A common question people ask me when considering an intervention is “Will the intervention traumatize my loved one?” The short answer is that an intervention, if handled correctly, will not be traumatizing, but healing.
If the intervention is done with intention, love, respect, and the right tools, you can avoid unnecessary drama and move your entire family toward a healthy new beginning. This is why interventions led by a professional have reported an 89% success rate.
I have a 96% success rate and that success is dependent on many factors, including input and help from friends and family. I have been fortunate to work with many amazing families over the past 40 years, providing intervention services across the country. To get a sense of my work, I recommend that you read the Case Studies and Testimonials.
On the other hand, an intervention can turn into a traumatic event for all involved if tempers flare and the intervention evolves into a fight. Though not the most likely outcome, I’ve spoken to some families where this has occurred.
Most of the time, an intervention that is not successful is not traumatizing, but deflating. It’s deflating for the family who wants to see their loved one regain hope, a purpose for life. A failed intervention usually means the loved one has denied that a problem exists and/or resisted help. While it often feels like all hope is lost in these moments, there is always hope.
I encourage you to continue reading to learn more about the unintended consequences of failed interventions, the benefits of professional guidance, the most common types of interventions, and why I choose the invitational approach.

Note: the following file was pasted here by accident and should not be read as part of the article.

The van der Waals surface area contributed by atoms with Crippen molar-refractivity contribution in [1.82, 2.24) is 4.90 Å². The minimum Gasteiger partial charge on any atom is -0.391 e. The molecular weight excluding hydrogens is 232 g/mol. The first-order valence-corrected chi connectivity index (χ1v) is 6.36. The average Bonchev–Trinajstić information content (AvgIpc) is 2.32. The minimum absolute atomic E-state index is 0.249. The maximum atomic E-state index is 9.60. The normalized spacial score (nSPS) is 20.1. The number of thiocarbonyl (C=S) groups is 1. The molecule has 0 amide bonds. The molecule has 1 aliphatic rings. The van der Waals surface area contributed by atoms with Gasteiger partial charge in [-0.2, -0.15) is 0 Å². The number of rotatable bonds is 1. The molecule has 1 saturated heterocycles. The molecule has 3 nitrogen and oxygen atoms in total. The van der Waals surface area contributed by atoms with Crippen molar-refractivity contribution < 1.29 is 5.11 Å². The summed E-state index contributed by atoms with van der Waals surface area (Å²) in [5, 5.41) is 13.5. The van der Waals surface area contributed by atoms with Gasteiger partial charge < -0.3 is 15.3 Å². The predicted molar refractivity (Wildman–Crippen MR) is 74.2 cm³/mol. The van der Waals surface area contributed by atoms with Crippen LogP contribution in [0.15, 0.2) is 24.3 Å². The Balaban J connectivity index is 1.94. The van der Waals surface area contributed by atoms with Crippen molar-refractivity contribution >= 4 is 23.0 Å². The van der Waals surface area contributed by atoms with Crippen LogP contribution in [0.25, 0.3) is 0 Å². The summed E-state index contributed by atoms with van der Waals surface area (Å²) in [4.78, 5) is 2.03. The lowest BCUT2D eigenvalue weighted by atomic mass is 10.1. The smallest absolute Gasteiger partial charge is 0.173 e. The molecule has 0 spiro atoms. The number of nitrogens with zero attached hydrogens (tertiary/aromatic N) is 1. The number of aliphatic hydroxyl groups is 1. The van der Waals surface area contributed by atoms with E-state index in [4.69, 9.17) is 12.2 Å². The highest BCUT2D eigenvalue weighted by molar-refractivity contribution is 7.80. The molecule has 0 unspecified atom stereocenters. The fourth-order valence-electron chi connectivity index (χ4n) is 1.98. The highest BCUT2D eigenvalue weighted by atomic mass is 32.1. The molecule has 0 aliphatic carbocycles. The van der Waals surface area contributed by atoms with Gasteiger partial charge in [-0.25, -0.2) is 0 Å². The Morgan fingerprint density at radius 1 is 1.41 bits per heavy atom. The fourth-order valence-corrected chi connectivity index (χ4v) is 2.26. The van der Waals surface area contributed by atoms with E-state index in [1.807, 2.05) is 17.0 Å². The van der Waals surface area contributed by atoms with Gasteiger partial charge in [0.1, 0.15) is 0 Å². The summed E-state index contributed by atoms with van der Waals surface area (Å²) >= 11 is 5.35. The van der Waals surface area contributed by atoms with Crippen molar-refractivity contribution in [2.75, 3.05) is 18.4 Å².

In its simplest form, an intervention is a highly stylized invitation to change in which family and friends gather to invite their loved one to get the help they need. Two common intervention approaches are the surprise method and the invitational approach.
There has always been some degree of controversy over the surprise method, as it can feel like a planned-out ambush. The invitational approach has been seen as more benign, softer and more respectful. The reality is that both approaches can be seen as an ambush, causing anger to rear its ugly head.
Professional guidance is often the difference between taking a step towards healthy living instead of taking a step backward, where everyone retreats into their own corner, digs in, and regresses.
At best, participants bathe the identified patient in a sea of love while also sharing in a compassionate, non-judgmental way the recent incidents that scare and alarm them. Common examples of alarming behavior include:
- Dropping out of school
- Missing work
- Driving under the influence
The reality is that interventions can be intense and drudge up raw emotions for everyone involved. Those emotions sometimes spill over in unfortunate ways that can negatively affect not only the love one but the entire family.
The person at the center of the intervention may become furious that loved ones have gathered together and are daring to expose his or her demons.
It is imperative for all participants to believe in the process and to believe change is possible.
The Invitational Approach